On June 4th, I had the privilege of watching a short video produced by St. Marguerite d'Youville Secondary School on CBC. The piece was actually from an assignment in D'Youville's Grade 11 Communications Technology course. The short segment, "Nothing Isn't Always Nothing", won the Making the Grade 2 Video Contest sponsored by CBC Television.
I was impressed with the storyboard of the video. In just a few minutes, without any dialogue and using music and visuals alone, I was reminded of how each person -- in this case, each student in a class -- has their own cross to bear. Althought the flashback scenes were scenes of bullying, abuse, addiction, peer pressure, that was not the point of the video. I would say it was more of a comment to parents and to society in general about the lack of real communication. When we ask someone, "How are you?" are we really open to a more lengthy and involved answer? Are we ready to go beyond listening to "Fine, thank you" or the usual "Nothing"? Maybe if we were better parents, friends, or mentors, there wouldn't be so much violence and retaliation? It may not be the only answer, but what a great start!
Margaret D'Youville Secondary School is one of the schools in the Dufferin-Peel Catholic District School Board. Salt + Light is proud to partner with Dufferin-Peel CDSB in promoting safe, caring and inclusive school communities through bullying prevention messages, with a faith perspective, across the curriculum. Currently, we are producing with them a 10-part DVD series featuring elementary and high school students engaged in the challenging struggle of making right choices in their everyday life. I hope, with this project, that not only the school communities but also parents and families will become more aware of what their children are struggling with and overcoming with the aid of their faith. Watch for this series in the fall of 2007!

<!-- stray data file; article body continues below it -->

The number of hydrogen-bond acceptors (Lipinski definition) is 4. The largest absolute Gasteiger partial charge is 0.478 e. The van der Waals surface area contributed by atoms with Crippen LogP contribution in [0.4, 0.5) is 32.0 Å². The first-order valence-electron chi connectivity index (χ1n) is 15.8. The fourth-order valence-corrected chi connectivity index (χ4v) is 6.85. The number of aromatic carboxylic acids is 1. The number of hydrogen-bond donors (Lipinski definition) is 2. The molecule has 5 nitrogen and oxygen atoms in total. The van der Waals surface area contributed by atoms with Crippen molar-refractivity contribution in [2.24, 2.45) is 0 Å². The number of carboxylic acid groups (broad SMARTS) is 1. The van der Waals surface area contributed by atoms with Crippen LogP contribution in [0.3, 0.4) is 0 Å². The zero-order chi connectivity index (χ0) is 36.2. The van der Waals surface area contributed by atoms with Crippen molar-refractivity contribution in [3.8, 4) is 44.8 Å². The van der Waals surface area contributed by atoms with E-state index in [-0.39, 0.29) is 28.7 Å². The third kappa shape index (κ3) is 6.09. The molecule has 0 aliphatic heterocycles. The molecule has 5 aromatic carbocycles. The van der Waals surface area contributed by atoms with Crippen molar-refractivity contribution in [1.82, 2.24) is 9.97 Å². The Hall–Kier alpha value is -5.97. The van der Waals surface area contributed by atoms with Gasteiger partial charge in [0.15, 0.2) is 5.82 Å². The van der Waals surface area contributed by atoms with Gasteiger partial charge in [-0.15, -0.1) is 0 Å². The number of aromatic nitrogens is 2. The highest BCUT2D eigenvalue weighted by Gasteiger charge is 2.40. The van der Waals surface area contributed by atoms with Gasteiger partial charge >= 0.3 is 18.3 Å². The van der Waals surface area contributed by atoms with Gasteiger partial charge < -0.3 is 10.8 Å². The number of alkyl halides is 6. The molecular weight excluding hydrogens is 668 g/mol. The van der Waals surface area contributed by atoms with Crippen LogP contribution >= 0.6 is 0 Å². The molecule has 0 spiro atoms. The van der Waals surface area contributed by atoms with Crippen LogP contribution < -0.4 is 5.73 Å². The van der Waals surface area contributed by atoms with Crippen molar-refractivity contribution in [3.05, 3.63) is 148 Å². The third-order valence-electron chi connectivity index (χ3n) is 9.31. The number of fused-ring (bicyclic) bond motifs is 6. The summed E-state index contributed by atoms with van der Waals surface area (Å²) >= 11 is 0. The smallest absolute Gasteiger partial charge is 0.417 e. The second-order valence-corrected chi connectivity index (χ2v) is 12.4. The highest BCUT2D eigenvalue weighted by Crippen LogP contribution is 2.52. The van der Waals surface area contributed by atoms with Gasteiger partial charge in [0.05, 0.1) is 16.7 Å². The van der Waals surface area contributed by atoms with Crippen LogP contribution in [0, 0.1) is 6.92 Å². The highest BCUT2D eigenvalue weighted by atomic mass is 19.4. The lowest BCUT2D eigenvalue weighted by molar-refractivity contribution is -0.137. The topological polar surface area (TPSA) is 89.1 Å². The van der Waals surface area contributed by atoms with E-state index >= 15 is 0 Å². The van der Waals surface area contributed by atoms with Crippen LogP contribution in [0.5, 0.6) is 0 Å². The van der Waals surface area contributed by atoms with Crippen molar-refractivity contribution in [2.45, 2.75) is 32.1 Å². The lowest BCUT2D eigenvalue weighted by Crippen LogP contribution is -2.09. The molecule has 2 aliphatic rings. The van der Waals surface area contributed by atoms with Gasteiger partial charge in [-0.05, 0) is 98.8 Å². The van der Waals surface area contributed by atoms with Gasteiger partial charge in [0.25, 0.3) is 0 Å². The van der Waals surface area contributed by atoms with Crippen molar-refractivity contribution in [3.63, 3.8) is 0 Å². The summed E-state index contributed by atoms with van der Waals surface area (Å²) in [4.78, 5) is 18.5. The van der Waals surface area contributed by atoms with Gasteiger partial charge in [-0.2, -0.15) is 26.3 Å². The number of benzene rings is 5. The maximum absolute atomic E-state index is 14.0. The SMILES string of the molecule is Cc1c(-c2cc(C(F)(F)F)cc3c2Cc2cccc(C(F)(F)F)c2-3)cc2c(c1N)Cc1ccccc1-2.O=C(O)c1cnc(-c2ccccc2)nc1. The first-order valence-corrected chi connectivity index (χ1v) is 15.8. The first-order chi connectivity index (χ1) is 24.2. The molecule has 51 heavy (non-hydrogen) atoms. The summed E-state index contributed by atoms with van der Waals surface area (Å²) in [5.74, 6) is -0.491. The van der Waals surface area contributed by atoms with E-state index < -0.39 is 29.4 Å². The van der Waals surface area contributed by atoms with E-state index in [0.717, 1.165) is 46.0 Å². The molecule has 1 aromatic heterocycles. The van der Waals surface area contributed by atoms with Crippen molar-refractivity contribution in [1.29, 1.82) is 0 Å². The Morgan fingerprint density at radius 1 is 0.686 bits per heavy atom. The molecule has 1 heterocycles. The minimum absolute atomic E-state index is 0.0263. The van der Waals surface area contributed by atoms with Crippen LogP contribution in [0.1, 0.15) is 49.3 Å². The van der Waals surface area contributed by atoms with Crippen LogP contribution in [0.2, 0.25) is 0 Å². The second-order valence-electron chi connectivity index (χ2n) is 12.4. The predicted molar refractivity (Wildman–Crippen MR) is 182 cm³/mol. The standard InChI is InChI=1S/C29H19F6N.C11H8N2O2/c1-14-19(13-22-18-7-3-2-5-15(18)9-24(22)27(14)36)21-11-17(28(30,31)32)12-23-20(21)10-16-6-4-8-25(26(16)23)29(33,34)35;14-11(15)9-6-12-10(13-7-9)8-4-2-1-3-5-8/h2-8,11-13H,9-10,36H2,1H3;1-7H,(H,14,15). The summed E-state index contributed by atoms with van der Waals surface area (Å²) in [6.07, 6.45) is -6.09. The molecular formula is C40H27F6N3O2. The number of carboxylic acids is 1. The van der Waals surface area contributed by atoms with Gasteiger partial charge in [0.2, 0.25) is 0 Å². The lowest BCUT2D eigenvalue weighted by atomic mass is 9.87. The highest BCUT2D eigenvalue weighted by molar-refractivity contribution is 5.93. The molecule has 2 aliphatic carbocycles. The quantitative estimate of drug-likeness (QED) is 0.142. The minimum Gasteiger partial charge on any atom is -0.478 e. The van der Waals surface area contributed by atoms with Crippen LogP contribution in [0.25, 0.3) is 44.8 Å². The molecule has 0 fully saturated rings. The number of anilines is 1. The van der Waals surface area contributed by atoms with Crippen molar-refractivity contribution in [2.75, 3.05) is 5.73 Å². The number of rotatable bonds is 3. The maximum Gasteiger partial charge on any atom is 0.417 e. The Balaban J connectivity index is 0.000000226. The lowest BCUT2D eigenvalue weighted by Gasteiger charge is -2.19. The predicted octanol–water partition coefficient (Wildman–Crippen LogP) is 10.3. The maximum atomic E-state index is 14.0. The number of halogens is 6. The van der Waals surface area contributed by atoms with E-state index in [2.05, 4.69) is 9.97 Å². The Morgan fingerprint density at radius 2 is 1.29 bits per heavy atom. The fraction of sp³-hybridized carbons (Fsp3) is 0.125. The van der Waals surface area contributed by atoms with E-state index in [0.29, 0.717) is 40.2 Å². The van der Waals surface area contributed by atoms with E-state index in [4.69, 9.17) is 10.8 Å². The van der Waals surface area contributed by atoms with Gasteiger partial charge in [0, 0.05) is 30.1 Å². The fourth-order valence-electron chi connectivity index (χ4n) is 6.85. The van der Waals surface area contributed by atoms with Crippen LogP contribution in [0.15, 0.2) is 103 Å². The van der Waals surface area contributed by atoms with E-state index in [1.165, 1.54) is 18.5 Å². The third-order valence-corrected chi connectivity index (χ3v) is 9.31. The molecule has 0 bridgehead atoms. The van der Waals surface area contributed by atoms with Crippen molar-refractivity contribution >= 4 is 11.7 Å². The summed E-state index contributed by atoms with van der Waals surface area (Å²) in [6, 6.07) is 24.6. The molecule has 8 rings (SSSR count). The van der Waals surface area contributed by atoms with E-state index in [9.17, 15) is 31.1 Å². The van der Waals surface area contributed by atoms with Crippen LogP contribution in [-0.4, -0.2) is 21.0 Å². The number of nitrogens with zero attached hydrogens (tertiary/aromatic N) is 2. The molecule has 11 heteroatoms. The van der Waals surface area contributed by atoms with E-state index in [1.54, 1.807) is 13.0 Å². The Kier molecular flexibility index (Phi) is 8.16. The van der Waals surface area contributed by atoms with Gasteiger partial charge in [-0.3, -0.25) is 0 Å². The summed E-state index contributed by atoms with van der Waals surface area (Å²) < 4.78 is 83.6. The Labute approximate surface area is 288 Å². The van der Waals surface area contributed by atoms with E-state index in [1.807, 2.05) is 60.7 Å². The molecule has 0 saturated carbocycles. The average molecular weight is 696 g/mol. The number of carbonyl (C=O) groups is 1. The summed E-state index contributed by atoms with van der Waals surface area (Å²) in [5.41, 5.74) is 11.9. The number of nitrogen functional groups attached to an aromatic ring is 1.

By the way, the clip "Nothing isn't Always Nothing" is actually on YouTube. Figures -- young people know the power of the media and where to go to get the message out. And what a crucial message to get out --- mom, dad, can we talk?